Cucumber: Cucumbers were one thing that always seemed to get slimy SO fast. The trick to storing cucumbers and getting them to last longer is by first wrap them up tightly in a paper or regular towel and them placing that into a resealable bag that is mostly sealed with a small air hole. If you are storing a lot of cucumbers, it is best to wrap them individually.
Asparagus: Just like the herbs, it is beneficial to store asparagus like a flower and in a cup of water. It was also recommended to loosely wrap the asparagus in plastic but we opted not to and it still works great!
Tomatoes: Store tomatoes on the counter! Refrigerating them actually damages the fruit and causes them to lose flavor fast. The great things is that they continue to develop flavor as they sit.
Citrus: Citrus does not continue ripening on the counter, it actually starts decomposing and drying out. This drying out can actually be slowed down by refrigeration. Citrus tastes best when it is room temperature so we just remove however many we need from the refrigerator and allow it to sit on the counter for a few hours.
Berries: First off, wash your berries* in a vinegar bath. This is done by soaking the berries in 1 cup vinegar plus 5 cups water for 5 minutes, draining them, and then allowing them to dry on a towel. This is beneficial as the vinegar will help destroy any bacterial spores that may have been on the berries and will preserve them longer. To store your berries, transfer them to a towel lined container. Do not shut the container to allow airflow to come through.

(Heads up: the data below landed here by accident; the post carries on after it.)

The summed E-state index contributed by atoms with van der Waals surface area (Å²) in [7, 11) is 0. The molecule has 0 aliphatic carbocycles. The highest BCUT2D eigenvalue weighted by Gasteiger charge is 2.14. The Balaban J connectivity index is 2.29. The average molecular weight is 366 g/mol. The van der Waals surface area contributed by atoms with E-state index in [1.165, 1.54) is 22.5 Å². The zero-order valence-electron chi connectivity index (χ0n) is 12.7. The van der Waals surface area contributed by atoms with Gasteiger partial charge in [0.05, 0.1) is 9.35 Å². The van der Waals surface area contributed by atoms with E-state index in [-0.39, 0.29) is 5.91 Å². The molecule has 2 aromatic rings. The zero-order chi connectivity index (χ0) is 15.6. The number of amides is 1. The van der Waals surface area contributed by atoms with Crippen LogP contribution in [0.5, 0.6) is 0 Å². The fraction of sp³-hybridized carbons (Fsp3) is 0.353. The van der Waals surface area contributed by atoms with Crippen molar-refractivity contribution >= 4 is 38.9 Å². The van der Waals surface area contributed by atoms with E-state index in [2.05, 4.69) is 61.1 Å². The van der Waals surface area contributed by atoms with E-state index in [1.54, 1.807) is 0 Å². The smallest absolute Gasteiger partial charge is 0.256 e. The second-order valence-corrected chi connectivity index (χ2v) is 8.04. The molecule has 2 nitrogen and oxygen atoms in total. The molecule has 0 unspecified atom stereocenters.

*Note that this does not work well for raspberries. It’s actually recommended to not wash raspberries until eating to lengthen their lifespan. For raspberries, refrigeration is key.
Herbs: Treat herbs as you would flowers and store them in a glass of water. Chanve the water every few days to keep them fresh. We store all herbs but basil in the refrigerator. Basil should remain on the counter in indirect sunlight.,
Dates: We prefer to store our dates in an airtight container out of the fridge. We have found that when we refrigerate them and/or store them in a porous container, they get hard and dry out.
We hope that this blog post can help you make some improvements in your produce storage that will decrease food waste in your household like we did in ours! If you have any questions or comments, feel free to leave them below and don’t forget to check out Samsung and their badass refrigerators!
Disclaimer: This post is sponsored by Samsung Home Appliances, but all opinions shared remain our own. This page may contain affiliate links, which simply means that I earn a commission if you purchase through those links, but your price remains the same. Thank you for supporting Sweet Simple Vegan!